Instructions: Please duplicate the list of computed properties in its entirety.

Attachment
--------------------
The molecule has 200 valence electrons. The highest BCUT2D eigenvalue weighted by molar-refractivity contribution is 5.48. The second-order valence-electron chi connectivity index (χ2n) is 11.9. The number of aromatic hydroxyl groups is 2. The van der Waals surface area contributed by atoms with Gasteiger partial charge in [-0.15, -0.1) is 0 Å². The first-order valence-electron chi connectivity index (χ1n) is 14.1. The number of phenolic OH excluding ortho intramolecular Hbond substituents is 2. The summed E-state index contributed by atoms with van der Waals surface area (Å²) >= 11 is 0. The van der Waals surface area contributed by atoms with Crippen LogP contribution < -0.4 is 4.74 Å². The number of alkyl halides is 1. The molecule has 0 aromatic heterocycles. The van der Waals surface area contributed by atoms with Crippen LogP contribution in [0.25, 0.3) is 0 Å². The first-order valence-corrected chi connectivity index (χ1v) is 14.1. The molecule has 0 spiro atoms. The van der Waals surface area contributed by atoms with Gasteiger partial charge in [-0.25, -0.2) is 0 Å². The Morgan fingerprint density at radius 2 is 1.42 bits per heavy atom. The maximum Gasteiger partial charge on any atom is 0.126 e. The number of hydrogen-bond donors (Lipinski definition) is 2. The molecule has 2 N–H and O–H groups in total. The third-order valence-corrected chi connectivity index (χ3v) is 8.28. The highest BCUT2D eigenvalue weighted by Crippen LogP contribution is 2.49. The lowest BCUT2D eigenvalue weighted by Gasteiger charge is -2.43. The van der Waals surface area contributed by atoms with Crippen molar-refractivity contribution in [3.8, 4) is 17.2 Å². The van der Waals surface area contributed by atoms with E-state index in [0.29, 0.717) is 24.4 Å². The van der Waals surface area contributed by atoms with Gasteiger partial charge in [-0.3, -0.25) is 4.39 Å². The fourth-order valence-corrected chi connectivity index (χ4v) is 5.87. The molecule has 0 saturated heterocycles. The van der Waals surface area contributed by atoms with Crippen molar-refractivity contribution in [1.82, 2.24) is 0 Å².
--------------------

The molecule has 200 valence electrons. The highest BCUT2D eigenvalue weighted by molar-refractivity contribution is 5.48. The second-order valence-electron chi connectivity index (χ2n) is 11.9. The number of aromatic hydroxyl groups is 2. The van der Waals surface area contributed by atoms with Gasteiger partial charge in [-0.15, -0.1) is 0 Å². The first-order valence-electron chi connectivity index (χ1n) is 14.1. The number of phenolic OH excluding ortho intramolecular Hbond substituents is 2. The summed E-state index contributed by atoms with van der Waals surface area (Å²) >= 11 is 0. The van der Waals surface area contributed by atoms with Crippen LogP contribution < -0.4 is 4.74 Å². The number of alkyl halides is 1. The molecule has 0 aromatic heterocycles. The van der Waals surface area contributed by atoms with Crippen LogP contribution in [0.25, 0.3) is 0 Å². The first-order valence-corrected chi connectivity index (χ1v) is 14.1. The molecule has 0 spiro atoms. The van der Waals surface area contributed by atoms with Gasteiger partial charge in [-0.25, -0.2) is 0 Å². The Morgan fingerprint density at radius 2 is 1.42 bits per heavy atom. The maximum Gasteiger partial charge on any atom is 0.126 e. The number of hydrogen-bond donors (Lipinski definition) is 2. The molecule has 2 N–H and O–H groups in total. The third-order valence-corrected chi connectivity index (χ3v) is 8.28. The highest BCUT2D eigenvalue weighted by Crippen LogP contribution is 2.49. The lowest BCUT2D eigenvalue weighted by Gasteiger charge is -2.43. The van der Waals surface area contributed by atoms with Crippen molar-refractivity contribution in [3.8, 4) is 17.2 Å². The van der Waals surface area contributed by atoms with E-state index in [0.29, 0.717) is 24.4 Å². The van der Waals surface area contributed by atoms with Gasteiger partial charge in [-0.3, -0.25) is 4.39 Å². The fourth-order valence-corrected chi connectivity index (χ4v) is 5.87. The molecule has 0 saturated heterocycles. The van der Waals surface area contributed by atoms with Crippen molar-refractivity contribution in [1.82, 2.24) is 0 Å².